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Hospital staff do an X-ray of the lung of a patient suffering from COVID-19 at Hospital del Mar, in Barcelona, Spain, on July 15.

NACHO DOCE/Reuters

The Delta variant is the fastest, fittest and most formidable version of the coronavirus that causes COVID-19 the world has encountered, and it is upending assumptions about the disease even as countries loosen restrictions and open their economies, according to virologists and epidemiologists.

Vaccine protection remains very strong against severe disease and hospitalizations caused by any version of the coronavirus, and those most at risk are still the unvaccinated, according to interviews with 10 leading COVID-19 experts.

But evidence is mounting that the Delta variant, first identified in India, is capable of infecting fully vaccinated people at a greater rate than previous versions, and concerns have been raised that they may even spread the virus, these experts said.

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As a result, targeted use of masks, physical distancing and other measures may again be needed even in countries with broad vaccination campaigns, several of them said.

Stiff joints, grey hair: Pandemic-induced isolation, grief and anxiety aged you - but it’s not too late to reverse the effects

Israel recently reinstated mask-wearing requirements indoors and requires travellers to quarantine upon arrival.

U.S. officials are considering whether to revise mask guidance for the vaccinated. Los Angeles County, the most populous in the United States, is again requiring masks even among the vaccinated in indoor public spaces.

“The biggest risk to the world at the moment is simply Delta,” said microbiologist Sharon Peacock, who runs Britain’s efforts to sequence the genomes of coronavirus variants, calling it the “fittest and fastest variant yet.”

Viruses constantly evolve through mutation, with new variants arising. Sometimes these are more dangerous than the original.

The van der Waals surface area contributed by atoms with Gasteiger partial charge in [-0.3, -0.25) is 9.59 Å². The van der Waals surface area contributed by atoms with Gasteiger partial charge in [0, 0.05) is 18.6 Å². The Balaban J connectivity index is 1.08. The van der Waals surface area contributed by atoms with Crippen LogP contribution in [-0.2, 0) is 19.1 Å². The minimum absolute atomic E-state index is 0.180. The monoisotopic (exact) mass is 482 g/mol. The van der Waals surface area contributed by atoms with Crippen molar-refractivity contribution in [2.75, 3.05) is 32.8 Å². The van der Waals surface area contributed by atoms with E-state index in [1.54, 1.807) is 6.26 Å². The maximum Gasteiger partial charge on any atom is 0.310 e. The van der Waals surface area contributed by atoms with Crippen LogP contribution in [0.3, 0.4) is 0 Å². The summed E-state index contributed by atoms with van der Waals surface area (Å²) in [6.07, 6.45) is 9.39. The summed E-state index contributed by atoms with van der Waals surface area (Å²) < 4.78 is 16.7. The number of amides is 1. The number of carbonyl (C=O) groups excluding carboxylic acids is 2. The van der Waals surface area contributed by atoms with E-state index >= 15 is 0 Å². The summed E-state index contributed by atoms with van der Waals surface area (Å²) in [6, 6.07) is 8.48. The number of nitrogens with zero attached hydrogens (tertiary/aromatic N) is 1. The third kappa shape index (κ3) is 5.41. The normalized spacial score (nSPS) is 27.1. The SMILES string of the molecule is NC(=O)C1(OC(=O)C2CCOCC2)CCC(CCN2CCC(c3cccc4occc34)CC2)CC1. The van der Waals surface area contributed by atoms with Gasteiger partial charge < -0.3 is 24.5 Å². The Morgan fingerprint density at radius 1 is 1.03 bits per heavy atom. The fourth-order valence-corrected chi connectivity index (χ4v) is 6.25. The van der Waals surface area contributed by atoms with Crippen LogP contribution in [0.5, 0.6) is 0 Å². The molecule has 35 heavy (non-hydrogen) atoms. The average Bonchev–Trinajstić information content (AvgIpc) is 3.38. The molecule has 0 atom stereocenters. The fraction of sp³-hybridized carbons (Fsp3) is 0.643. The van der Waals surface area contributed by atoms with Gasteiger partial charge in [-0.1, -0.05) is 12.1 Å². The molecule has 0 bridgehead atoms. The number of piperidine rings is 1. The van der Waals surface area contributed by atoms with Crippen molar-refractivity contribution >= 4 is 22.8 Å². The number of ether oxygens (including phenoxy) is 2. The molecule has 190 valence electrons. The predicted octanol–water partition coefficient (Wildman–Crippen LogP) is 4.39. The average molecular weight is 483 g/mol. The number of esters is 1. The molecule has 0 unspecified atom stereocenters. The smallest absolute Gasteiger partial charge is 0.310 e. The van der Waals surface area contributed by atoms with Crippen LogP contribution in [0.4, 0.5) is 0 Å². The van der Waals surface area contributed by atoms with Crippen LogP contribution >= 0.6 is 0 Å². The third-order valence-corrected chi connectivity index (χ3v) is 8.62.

The major worry about the Delta variant is not that it makes people sicker, but that it spreads far more easily from person to person, increasing infections and hospitalizations among the unvaccinated.

Public Health England said on Friday that of a total of 3,692 people hospitalized in Britain with the Delta variant, 58.3 per cent were unvaccinated and 22.8 per cent were fully vaccinated.

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In Singapore, where Delta is the most common variant, government officials reported on Friday that three quarters of its coronavirus cases occurred among vaccinated individuals, though none were severely ill.

Israeli health officials have said 60 per cent of current hospitalized COVID-19 cases are in vaccinated people. Most of them are 60 or older and often have underlying health problems.

In the United States, which has experienced more COVID-19 cases and deaths than any other country, the Delta variant represents about 83 per cent of new infections. So far, unvaccinated people represent nearly 97 per cent of severe cases.

Dr. Monica Gandhi, an infectious diseases doctor at the University of California, San Francisco, said many vaccinated people are “so disappointed” that they are not 100-per-cent protected from mild infections. But the fact that nearly all Americans hospitalized with COVID-19 right now are unvaccinated “is pretty astounding effectiveness,” she said.

“There is always the illusion that there is a magic bullet that will solve all our problems. The coronavirus is teaching us a lesson,” said Nadav Davidovitch, director of Ben Gurion University’s school of public health in Israel.

The Pfizer/BioNTech vaccine, one of the most effective against COVID-19 so far, appeared only 41-per-cent effective at halting symptomatic infections in Israel over the past month as the Delta variant spread, according to Israeli government data. Israeli experts said this information requires more analysis before conclusions can be drawn.

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“Protection for the individual is very strong; protection for infecting others is significantly lower,” Dr. Davidovitch said.

A study in China found that people infected with the Delta variant carry 1,000 times more virus in their noses compared with the original version first identified in Wuhan in 2019.

“You may actually excrete more virus and that’s why it’s more transmissible. That’s still being investigated,” Dr. Peacock said.

Genomics expert Eric Topol, director of the Scripps Research Translational Institute in La Jolla, Calif., noted that Delta infections have a shorter incubation period and a far higher amount of viral particles.

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“That’s why the vaccines are going to be challenged. The people who are vaccinated have got to be especially careful. This is a tough one,” Dr. Topol said.

In the United States, the Delta variant has taken hold just as many Americans – vaccinated and not – have stopped wearing masks indoors.

“It’s a double whammy,” Dr. Topol said. “The last thing you want is to loosen restrictions when you’re confronting the most formidable version of the virus yet.”

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